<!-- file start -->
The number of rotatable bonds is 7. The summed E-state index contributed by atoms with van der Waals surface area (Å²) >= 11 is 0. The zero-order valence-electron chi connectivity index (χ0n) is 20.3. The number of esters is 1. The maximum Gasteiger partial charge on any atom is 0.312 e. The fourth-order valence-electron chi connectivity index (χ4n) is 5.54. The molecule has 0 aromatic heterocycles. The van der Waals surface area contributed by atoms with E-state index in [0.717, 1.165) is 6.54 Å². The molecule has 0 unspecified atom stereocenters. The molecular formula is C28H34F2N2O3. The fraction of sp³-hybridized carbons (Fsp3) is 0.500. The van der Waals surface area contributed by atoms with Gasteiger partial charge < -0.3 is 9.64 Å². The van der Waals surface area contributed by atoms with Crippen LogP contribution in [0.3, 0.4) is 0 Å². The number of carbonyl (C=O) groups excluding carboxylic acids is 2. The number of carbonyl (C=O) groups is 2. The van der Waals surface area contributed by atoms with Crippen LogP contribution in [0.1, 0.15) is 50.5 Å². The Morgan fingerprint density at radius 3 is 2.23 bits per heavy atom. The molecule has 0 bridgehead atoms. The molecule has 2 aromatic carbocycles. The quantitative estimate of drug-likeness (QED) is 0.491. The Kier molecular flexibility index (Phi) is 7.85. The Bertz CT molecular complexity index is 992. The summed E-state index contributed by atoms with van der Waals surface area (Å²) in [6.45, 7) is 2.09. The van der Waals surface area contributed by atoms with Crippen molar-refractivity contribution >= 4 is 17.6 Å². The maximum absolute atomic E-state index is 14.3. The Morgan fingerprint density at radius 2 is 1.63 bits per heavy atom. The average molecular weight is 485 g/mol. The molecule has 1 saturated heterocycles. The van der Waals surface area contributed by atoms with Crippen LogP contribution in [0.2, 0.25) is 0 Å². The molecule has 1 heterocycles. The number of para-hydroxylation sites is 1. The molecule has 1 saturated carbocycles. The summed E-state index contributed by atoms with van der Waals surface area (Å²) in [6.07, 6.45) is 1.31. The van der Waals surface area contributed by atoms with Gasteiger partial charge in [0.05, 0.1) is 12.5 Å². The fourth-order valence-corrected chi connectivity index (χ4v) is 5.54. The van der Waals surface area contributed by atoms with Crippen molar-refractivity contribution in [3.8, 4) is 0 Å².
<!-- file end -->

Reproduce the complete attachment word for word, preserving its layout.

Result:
The number of rotatable bonds is 7. The summed E-state index contributed by atoms with van der Waals surface area (Å²) >= 11 is 0. The zero-order valence-electron chi connectivity index (χ0n) is 20.3. The number of esters is 1. The maximum Gasteiger partial charge on any atom is 0.312 e. The fourth-order valence-electron chi connectivity index (χ4n) is 5.54. The molecule has 0 aromatic heterocycles. The van der Waals surface area contributed by atoms with E-state index in [0.717, 1.165) is 6.54 Å². The molecule has 0 unspecified atom stereocenters. The molecular formula is C28H34F2N2O3. The fraction of sp³-hybridized carbons (Fsp3) is 0.500. The van der Waals surface area contributed by atoms with Gasteiger partial charge < -0.3 is 9.64 Å². The van der Waals surface area contributed by atoms with Crippen LogP contribution in [0.3, 0.4) is 0 Å². The number of carbonyl (C=O) groups excluding carboxylic acids is 2. The number of carbonyl (C=O) groups is 2. The van der Waals surface area contributed by atoms with Crippen LogP contribution in [0.1, 0.15) is 50.5 Å². The Morgan fingerprint density at radius 3 is 2.23 bits per heavy atom. The molecule has 0 bridgehead atoms. The molecule has 2 aromatic carbocycles. The quantitative estimate of drug-likeness (QED) is 0.491. The Kier molecular flexibility index (Phi) is 7.85. The Bertz CT molecular complexity index is 992. The summed E-state index contributed by atoms with van der Waals surface area (Å²) in [6.45, 7) is 2.09. The van der Waals surface area contributed by atoms with Crippen molar-refractivity contribution >= 4 is 17.6 Å². The maximum absolute atomic E-state index is 14.3. The Morgan fingerprint density at radius 2 is 1.63 bits per heavy atom. The average molecular weight is 485 g/mol. The molecule has 1 saturated heterocycles. The van der Waals surface area contributed by atoms with Crippen LogP contribution in [0.2, 0.25) is 0 Å². The molecule has 1 heterocycles. The number of para-hydroxylation sites is 1. The molecule has 1 saturated carbocycles. The summed E-state index contributed by atoms with van der Waals surface area (Å²) in [6.07, 6.45) is 1.31. The van der Waals surface area contributed by atoms with Gasteiger partial charge in [0.05, 0.1) is 12.5 Å². The fourth-order valence-corrected chi connectivity index (χ4v) is 5.54. The van der Waals surface area contributed by atoms with Crippen molar-refractivity contribution in [3.8, 4) is 0 Å².